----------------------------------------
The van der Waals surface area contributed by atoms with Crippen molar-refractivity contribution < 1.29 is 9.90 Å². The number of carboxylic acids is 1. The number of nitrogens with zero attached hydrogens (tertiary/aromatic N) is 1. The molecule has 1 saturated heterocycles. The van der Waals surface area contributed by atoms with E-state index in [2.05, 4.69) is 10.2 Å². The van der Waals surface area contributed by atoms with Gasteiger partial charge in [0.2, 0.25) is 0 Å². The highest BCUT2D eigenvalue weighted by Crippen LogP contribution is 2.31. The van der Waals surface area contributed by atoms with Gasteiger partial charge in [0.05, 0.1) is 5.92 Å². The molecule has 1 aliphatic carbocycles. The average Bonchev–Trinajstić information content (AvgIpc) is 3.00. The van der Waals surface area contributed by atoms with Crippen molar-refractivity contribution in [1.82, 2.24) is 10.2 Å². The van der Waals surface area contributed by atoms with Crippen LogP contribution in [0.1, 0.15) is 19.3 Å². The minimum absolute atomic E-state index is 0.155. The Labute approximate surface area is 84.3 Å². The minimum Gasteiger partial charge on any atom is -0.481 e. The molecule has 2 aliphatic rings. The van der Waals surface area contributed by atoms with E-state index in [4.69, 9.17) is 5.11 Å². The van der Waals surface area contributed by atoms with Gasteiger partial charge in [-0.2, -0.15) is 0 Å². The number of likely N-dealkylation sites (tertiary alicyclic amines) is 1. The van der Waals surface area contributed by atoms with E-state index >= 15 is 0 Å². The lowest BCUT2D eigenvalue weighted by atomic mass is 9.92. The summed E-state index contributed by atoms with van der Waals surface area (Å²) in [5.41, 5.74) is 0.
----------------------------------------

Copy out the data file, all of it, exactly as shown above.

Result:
The van der Waals surface area contributed by atoms with Crippen molar-refractivity contribution < 1.29 is 9.90 Å². The number of carboxylic acids is 1. The number of nitrogens with zero attached hydrogens (tertiary/aromatic N) is 1. The molecule has 1 saturated heterocycles. The van der Waals surface area contributed by atoms with E-state index in [2.05, 4.69) is 10.2 Å². The van der Waals surface area contributed by atoms with Gasteiger partial charge in [0.2, 0.25) is 0 Å². The highest BCUT2D eigenvalue weighted by Crippen LogP contribution is 2.31. The van der Waals surface area contributed by atoms with Gasteiger partial charge in [0.05, 0.1) is 5.92 Å². The molecule has 1 aliphatic carbocycles. The average Bonchev–Trinajstić information content (AvgIpc) is 3.00. The van der Waals surface area contributed by atoms with Crippen molar-refractivity contribution in [1.82, 2.24) is 10.2 Å². The van der Waals surface area contributed by atoms with Crippen LogP contribution in [0.1, 0.15) is 19.3 Å². The minimum absolute atomic E-state index is 0.155. The Labute approximate surface area is 84.3 Å². The minimum Gasteiger partial charge on any atom is -0.481 e. The molecule has 2 aliphatic rings. The van der Waals surface area contributed by atoms with E-state index in [4.69, 9.17) is 5.11 Å². The van der Waals surface area contributed by atoms with Gasteiger partial charge in [-0.2, -0.15) is 0 Å². The number of likely N-dealkylation sites (tertiary alicyclic amines) is 1. The van der Waals surface area contributed by atoms with E-state index >= 15 is 0 Å². The lowest BCUT2D eigenvalue weighted by atomic mass is 9.92. The summed E-state index contributed by atoms with van der Waals surface area (Å²) in [5.41, 5.74) is 0.